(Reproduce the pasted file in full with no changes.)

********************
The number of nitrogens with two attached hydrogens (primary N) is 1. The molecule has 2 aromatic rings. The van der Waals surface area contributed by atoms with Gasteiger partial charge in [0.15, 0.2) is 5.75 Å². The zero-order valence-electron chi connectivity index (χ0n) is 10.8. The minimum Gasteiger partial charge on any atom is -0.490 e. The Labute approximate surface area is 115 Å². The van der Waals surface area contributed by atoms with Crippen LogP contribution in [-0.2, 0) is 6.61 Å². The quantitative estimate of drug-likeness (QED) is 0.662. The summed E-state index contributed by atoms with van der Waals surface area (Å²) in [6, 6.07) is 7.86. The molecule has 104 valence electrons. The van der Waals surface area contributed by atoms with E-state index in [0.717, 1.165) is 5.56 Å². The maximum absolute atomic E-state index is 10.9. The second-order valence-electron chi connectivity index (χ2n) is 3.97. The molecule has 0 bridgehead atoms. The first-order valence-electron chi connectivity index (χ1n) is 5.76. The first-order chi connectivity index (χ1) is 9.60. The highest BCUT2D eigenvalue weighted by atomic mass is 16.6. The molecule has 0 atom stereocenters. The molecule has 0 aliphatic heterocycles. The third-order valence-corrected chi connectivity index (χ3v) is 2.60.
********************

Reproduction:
The number of nitrogens with two attached hydrogens (primary N) is 1. The molecule has 2 aromatic rings. The van der Waals surface area contributed by atoms with Gasteiger partial charge in [0.15, 0.2) is 5.75 Å². The zero-order valence-electron chi connectivity index (χ0n) is 10.8. The minimum Gasteiger partial charge on any atom is -0.490 e. The Labute approximate surface area is 115 Å². The van der Waals surface area contributed by atoms with Crippen LogP contribution in [-0.2, 0) is 6.61 Å². The quantitative estimate of drug-likeness (QED) is 0.662. The summed E-state index contributed by atoms with van der Waals surface area (Å²) in [6, 6.07) is 7.86. The molecule has 104 valence electrons. The van der Waals surface area contributed by atoms with E-state index in [0.717, 1.165) is 5.56 Å². The maximum absolute atomic E-state index is 10.9. The second-order valence-electron chi connectivity index (χ2n) is 3.97. The molecule has 0 bridgehead atoms. The first-order valence-electron chi connectivity index (χ1n) is 5.76. The first-order chi connectivity index (χ1) is 9.60. The highest BCUT2D eigenvalue weighted by atomic mass is 16.6. The molecule has 0 atom stereocenters. The molecule has 0 aliphatic heterocycles. The third-order valence-corrected chi connectivity index (χ3v) is 2.60.